Real ID, real problem

"No. Nope. No way."

So exclaimed Democratic Gov. Brian Schweitzer of Montana when asked whether his state would participate in the federal Real ID program.


Frustration with this misguided, expensive and unworkable federal mandate also compelled another governor, Republican Mark Sanford of South Carolina, to call Real ID "the worst piece of legislation I have seen during the 15 years I have been engaged in the political process." If Real ID has any friends in the states, they're not speaking up.

This sentiment is now percolating through the halls of Congress. In recent hearings before the U.S. Senate Homeland Security and Governmental Affairs Committee, senators from both sides of the aisle were blistering in their criticism of Real ID. "The massive amounts of personal information that would be stored in state databases that are to be shared electronically with all other states, as well as the unencrypted data on the Real ID card itself, could provide one-stop shopping for identity thieves," said Sen. Daniel K. Akaka, a Hawaii Democrat, at the hearing over which he presided with Republican Sen. George V. Voinovich of Ohio.


Unfortunately, some folks in Maryland have not yet gotten the message. Opponents of illegal immigration recently staged protests outside Motor Vehicle Administration offices, demonstrating a misunderstanding of Real ID. The erroneous impression that participation in Real ID will prevent illegal immigration or require Maryland to issue driver's licenses only to documented U.S. citizens is also shared by the O'Malley administration.

Before Maryland sinks hundreds of millions of its precious transportation dollars into the Real ID sinkhole, leaders should understand what participation in Real ID will and will not do.

Under the Real ID Act, the federal government requires states to issue uniform driver's licenses - essentially a national ID card - with insecure, unecrypted personal information on machine-readable strips. That means three bad things: huge costs of time and money for Marylanders, an easier task for identity thieves, and less, not more, security for our state.

Real ID will vastly increase the time, travel and expense involved in obtaining a Maryland driver's license. It will require every driver to re-enroll at the MVA. It will require every applicant for a state driver's license to submit original birth certificates and other original source documents in person to obtain or renew a license.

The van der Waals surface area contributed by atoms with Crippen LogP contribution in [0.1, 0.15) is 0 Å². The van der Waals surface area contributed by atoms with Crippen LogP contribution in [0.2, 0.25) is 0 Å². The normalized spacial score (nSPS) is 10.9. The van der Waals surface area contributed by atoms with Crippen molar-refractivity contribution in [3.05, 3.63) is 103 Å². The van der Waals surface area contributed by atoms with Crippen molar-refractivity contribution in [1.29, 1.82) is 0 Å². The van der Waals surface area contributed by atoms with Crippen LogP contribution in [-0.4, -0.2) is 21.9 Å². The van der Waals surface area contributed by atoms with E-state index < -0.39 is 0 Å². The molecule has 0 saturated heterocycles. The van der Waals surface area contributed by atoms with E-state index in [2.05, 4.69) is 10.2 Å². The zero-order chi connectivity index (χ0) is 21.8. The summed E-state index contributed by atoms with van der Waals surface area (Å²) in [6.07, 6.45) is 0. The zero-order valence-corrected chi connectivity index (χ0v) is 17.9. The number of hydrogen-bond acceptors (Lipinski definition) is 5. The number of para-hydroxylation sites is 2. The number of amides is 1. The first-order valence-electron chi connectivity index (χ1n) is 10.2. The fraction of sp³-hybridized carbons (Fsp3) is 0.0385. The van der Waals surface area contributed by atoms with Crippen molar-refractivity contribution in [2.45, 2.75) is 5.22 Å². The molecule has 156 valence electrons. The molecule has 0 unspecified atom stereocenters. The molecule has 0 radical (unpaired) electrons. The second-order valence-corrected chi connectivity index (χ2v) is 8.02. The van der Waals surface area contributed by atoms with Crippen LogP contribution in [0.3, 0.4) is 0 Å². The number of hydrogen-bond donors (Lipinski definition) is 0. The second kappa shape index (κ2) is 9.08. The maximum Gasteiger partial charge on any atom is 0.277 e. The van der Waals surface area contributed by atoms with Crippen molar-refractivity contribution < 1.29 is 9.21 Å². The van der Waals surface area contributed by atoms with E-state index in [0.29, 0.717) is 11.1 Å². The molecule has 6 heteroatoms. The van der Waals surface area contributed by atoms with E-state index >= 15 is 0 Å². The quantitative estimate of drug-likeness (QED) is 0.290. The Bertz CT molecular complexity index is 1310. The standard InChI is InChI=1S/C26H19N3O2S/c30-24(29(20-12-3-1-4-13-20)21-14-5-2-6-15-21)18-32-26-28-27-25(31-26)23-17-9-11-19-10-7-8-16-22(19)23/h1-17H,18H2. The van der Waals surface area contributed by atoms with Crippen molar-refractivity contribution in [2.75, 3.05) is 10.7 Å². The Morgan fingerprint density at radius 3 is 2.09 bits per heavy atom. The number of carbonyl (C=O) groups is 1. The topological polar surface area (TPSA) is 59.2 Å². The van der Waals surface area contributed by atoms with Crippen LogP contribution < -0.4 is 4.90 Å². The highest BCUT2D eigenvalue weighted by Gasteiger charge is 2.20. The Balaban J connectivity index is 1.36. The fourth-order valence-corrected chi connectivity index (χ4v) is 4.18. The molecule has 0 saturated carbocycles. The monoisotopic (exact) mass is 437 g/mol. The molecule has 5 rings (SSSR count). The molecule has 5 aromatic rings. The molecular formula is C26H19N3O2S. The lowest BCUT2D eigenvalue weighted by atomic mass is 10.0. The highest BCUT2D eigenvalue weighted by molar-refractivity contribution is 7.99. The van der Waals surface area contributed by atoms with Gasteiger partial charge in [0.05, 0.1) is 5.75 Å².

Real ID then requires these documents to be electronically stored in a database accessible to the federal government and every MVA in the country with no established restrictions on access, data sharing or data mining. It will render every Marylander highly vulnerable to identity theft and will subject personal information to misuse and fraud.

Real ID will increase our vulnerability to security threats and fraud at a cost of $4 billion nationwide and over $121.5 million to Maryland. And though it may seem incredible to those who believe Real ID is intended to improve the security of our borders, the one thing it does not mandate is that Maryland require proof of citizenship to obtain a driver's license.

The contradictory and unreal nature of Real ID is driving a rebellion against it by the states. Nine states have enacted laws prohibiting state participation in the program. Ten other states have passed resolutions opposing the program. States refusing to implement Real ID include states with a lawful-presence requirement for their driver's licenses as well as states with no such requirement.

Thankfully, there is a far better alternative. Recently, the National Conference of State Legislatures issued a call to support repeal of Real ID and passage of replacement legislation. The Identification Security Enhancement Act was introduced this year in the U.S. Senate with bipartisan support. That bill would protect privacy, would achieve effective driver's license security, could be implemented more quickly than Real ID and would not cost billions of dollars to be shouldered by the states.


A congressional subcommittee is considering this year's budget for the Department of Homeland Security, which contains $50 million for Real ID implementation. This is a tiny fraction of Real ID's real cost.

Maryland should join other states in saying no to Real ID. Marylanders should urge Gov. Martin O'Malley to end our state's participation in this wasteful and dangerous program and Sens. Benjamin L. Cardin and Barbara A. Mikulski to support the federal reform bill. This failed program should not be allowed to limp along to the next administration.

Real ID may be a real nightmare, but it is one from which we can still wake up.

Cynthia Boersma is legislative director for the American Civil Liberties Union of Maryland. Her e-mail at